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Club is subject of state inquiry
By JON WILSON
© St. Petersburg Times, published June 11, 2000
ST. PETERSBURG -- State beverage agents are investigating a nightclub owned by a member of a city advisory board and are considering criminal charges, a state spokesman said last week.
Agents from the Division of Alcoholic Beverages and Tobacco Tuesday night entered the Carvon Club, 4834 18th Ave. S, and seized an undetermined amount of liquor that may have been purchased without the proper tax being paid.
There were no arrests, and Carvon owner Lincoln Morehead, a member of the city's golf course advisory committee, said the club remains open.
"There's not a lot I can (say) at this point," said Judd Bagley, a spokesman for the Department of Business Regulation, which oversees ABT. "It's an ongoing investigation, so there's not a lot that's public."
An agent conducted an inspection in the club and saw liquor that "might have been obtained illegally where Florida law is concerned," Bagley said.
"We are investigating them from an administrative standpoint and considering any possible criminal violations that may have taken place on the part of both the establishment and the main corporate officer, Lincoln Morehead," Bagley said.
Morehead, 59, said late last week that the ABT action focused on a part of the club he leases to a catering operation.
"They just got it mixed up," Morehead said about the agents. "They went into the catering section and confiscated" some liquor.
"We don't have anything to with that part of the place," Morehead said.
"(Agents) called me, and I just came down there," he said. "I really don't know what (agents) took. I really haven't been affiliated with this place since December."
Curtis Carter, who runs the catering operation, declined to comment. He referred questions to Morehead, who is listed in state records as president of the Carvon Men's Club.
Law enforcement have been called to the club before. Since Jan. 1, St. Petersburg police have responded 22 times to complaints or requests for assistance at the club, according to police records. Complaints include seven for noise nuisances and one each for a possible narcotics law violation, brawling and an aggravated assault.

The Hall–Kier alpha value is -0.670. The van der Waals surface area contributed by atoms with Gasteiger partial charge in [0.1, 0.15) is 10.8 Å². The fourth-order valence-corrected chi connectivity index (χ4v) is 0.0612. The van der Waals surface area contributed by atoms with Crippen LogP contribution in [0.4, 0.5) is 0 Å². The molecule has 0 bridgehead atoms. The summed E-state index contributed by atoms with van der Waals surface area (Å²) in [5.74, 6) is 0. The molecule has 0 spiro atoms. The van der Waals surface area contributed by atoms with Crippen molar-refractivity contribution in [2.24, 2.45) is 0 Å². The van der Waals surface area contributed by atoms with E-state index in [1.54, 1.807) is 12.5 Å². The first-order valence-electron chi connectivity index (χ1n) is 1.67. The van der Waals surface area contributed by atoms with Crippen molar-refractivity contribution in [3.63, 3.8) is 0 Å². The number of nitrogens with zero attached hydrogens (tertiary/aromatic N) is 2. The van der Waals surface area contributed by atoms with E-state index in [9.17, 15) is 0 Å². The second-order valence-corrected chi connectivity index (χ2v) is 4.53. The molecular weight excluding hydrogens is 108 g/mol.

Morehead was arrested last summer at the club. He was charged on July 6 with distributing a controlled substance and for having unregistered coin-operated pool tables and dart games at the club. He pleaded no contest to the controlled substance charge, and adjudication was withheld. He also pleaded no contest to the unregistered coin-operated machine charge and paid a $50 fine.
Arrested at the same time and charged with trafficking in and possessing controlled substances was Curtis Graham, 33. He pleaded guilty, paid a $408 fine and received 18 months probation.
Both men told police Morehead gave Graham prescription pills for a toothache.
"It was actually my own medicine," Morehead said last week.
The arrests occurred after St. Petersburg police got a tip that illegal gambling and narcotics violations were taking place at the club, according to police reports
When officers went inside the building, they found 20-25 men playing dominoes and pool. Some had $2,000 to $3,000 with them, police said. Several bags of marijuana also were found in the bar.
Ownership of the marijuana could not be determined, and no charges were filed in connection with it, nor were any gambling charges filed.
The Carvon Club was in the news last December when police were called there to investigate the shooting of 33-year-old Herbert Mole Jr. Mole, who had several gunshot wounds, was lying on the ground outside the club. He died later at Bayfront Medical Center.
A homicide investigation into that case continues, the police said last week.
The Carvon Club, whose patrons must be members, has operated since the early 1980s. It sponsors an annual golf tournament at the city-owned Mangrove Bay golf club and has in the past conducted youth golf programs.
For several years, Morehead has been a member of the city's golf course committee, which does not set policy but makes recommendations on how to improve city courses. Board members serve three-year terms and are appointed by the mayor after being nominated by other board members.
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